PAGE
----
Articles Applied to Designing 3rd-Person Cameras / Controls

Emmeline Pui Ling Dobson 5:24 pm on July 18, 2011 Counting comments...

The purpose of this article is to highlight the application of some of the most useful game design reading I’ve done in the past. I  Classic Super Mario 64 Third-Person Control and Animation by Steve Rabin1

Part of my early involvement with Viking: Battle for Asgard was on developing the camera and movement system for our Norse hero, Skarin. I had found the harsh, unsmoothed motion of the camera in Spartan: Total Warrior, the team’s previous game, to have some rough edges wanting attention.

One of the earliest changes was to give Skarin some acceleration when starting to move and a bit of inertia when stopping. This has the same effect as ensuring the camera yaw has a bit of acceleration when controlled by the player moving the right stick. With player character movement, the player is indirectly controlling the camera, by using the left stick to move the camera’s focal point of interest (the hero).

To make the camera move after Skarin when he starts to run forwards more smoothly, we ensured that it accelerated up to matching Skarin’s speed. The visible effect of this is that, for a fraction of a second, the distance between the camera and Skarin increases, giving the impression the camera is on an elastic “bungee cord” trailing behind the hero. Like with sticky aim on TFO, the initial attempts were too obvious and the best adjustments were when it ceased to be noticed if you weren’t looking for it.

A feature of the Viking terrain was that our land was very hilly. As the Kevin Ng article recommends auto-peek so the player sees more gameplay interest and features on screen instead of boring wall by moving the camera out to one side, I recommended that the camera pitch up or down to ensure that neither the slope Skarin is ascending nor the sky take up the bulk of the composition as he moves over hills and mountains. The animation team produced modified runs, too; leaning into the run for an effortful pelt up-slope and leaning back and widening his shoulders when descending. We also made sure that Skarin didn’t run faster when going uphill (!) by travelling along the long side of a triangle composed of his movement over the ground and the elevation of the slope at the same time!

In addition to the uphill-downhill running, an animation for turning 180o at speed was added, enhancing the feel of controlling Skarin.

As I worked on the motion for Skarin in Viking, I began to appreciate how the cartooniness of Mario as referenced in Steve Rabin’s article and the comicbook unreality of Kratos in God of War allowed those games greater license to put control finesse as higher priority than believability. Working with a very gritty-realistic world like Viking meant that Skarin’s motions had to stay within the confines of believability. This meant that there were extremes of adjustments in the controls for the player’s potential comfort and enjoyment to which we couldn’t go. Turning circles as tight as Mario’s would break the spell of playing a hefty warrior and a hulking brute landing from a jump experiences a period when their frame absorbs the shock of landing before they can recover to jump again. …Actually, that was something we didn’t fix in Viking. If you fancy you can try spamming the jump button and appreciate that Skarin bouncing like Mario does not look gritty and realistic.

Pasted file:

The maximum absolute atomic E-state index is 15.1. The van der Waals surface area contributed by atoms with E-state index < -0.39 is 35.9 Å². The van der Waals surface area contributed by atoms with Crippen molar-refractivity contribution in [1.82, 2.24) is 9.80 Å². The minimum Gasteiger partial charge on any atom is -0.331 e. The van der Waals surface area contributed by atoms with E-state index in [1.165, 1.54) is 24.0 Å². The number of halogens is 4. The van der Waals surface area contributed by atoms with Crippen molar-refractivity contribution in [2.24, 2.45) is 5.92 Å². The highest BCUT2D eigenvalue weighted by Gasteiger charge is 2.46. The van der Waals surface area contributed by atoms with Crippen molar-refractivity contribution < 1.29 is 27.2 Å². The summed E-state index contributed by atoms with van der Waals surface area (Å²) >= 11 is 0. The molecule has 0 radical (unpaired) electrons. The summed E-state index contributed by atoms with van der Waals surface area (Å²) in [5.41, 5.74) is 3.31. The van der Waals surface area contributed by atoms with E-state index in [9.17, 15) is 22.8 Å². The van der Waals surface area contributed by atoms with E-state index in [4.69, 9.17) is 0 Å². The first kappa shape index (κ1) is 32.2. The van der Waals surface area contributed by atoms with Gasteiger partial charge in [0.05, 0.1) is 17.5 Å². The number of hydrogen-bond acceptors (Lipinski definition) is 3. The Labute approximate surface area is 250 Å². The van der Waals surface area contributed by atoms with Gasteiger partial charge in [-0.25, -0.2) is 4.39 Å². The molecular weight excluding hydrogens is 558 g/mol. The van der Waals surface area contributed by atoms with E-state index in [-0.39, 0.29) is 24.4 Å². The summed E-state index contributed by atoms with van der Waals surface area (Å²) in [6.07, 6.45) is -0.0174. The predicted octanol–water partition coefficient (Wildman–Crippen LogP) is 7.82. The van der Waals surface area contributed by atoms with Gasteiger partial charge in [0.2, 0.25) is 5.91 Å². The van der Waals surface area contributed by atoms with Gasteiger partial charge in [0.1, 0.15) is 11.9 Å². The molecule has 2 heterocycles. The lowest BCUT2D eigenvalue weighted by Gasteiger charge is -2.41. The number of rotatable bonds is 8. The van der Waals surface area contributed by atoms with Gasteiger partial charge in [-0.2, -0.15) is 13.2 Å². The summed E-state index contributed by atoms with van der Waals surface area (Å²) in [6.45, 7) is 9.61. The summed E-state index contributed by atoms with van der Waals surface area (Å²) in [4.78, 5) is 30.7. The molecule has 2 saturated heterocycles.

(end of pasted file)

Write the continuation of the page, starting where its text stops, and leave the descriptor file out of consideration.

Articles Applied to Designing 3rd-Person Cameras / Controls

Both these articles helped me as a developing Game Designer to understand the subtleties going on “under the hood” of core mechanics such as camera and controls. I’m grateful for the diagrams and the maths and the language that I didn’t have to be a computer scientist to understand. How much of the material covered in these is design and how much is programming? Both these articles say to observe other games on the market and start to make the reader aware that there are features of good games which are practically invisible to players. They helped me to learn to “read” games’ systems as I play them.

To go back again to Vanquish (in large part to bring this article into the present), when running away from the camera, the distance the camera is positioned away from hero Sam Gideon increases, giving me a more tactical view of the battlefield. Perhaps it is also because a player running from the fight may be caught in fire from either side, and the wider view will aid in spotting these assailants? Finally, I have a bit more view to anticipate if I’ll run into an obstacle as I move.

I hope I continue to notice more subtleties in the games that I play; the sorts of fine-tuning, tweaks and finesse that the average player will never notice when it’s done right, but will find intrusive when theyr’e missing or wrong. I wonder how it might be possible to conduct usability testing for these issues; the average player lacking the insight to say that they find the camera angle offputting (Viking’s deviated from the standard 45o in an experiment to emphasise the speed of slashing blades and offer the player more visibility of enemies) or the hero’s turning circle unrealistically tight? I’m going to keep looking out for innovations and finesses like these and I’ll let you know if I find any good ones!


1 Link to Google books sample misses two out of the eight pages that complete the article. From: DeLoura, M eds. 2001 Game Programming Gems: Vol. 2 : Charles River Media
2 See Stick Motion by Fabrice Lété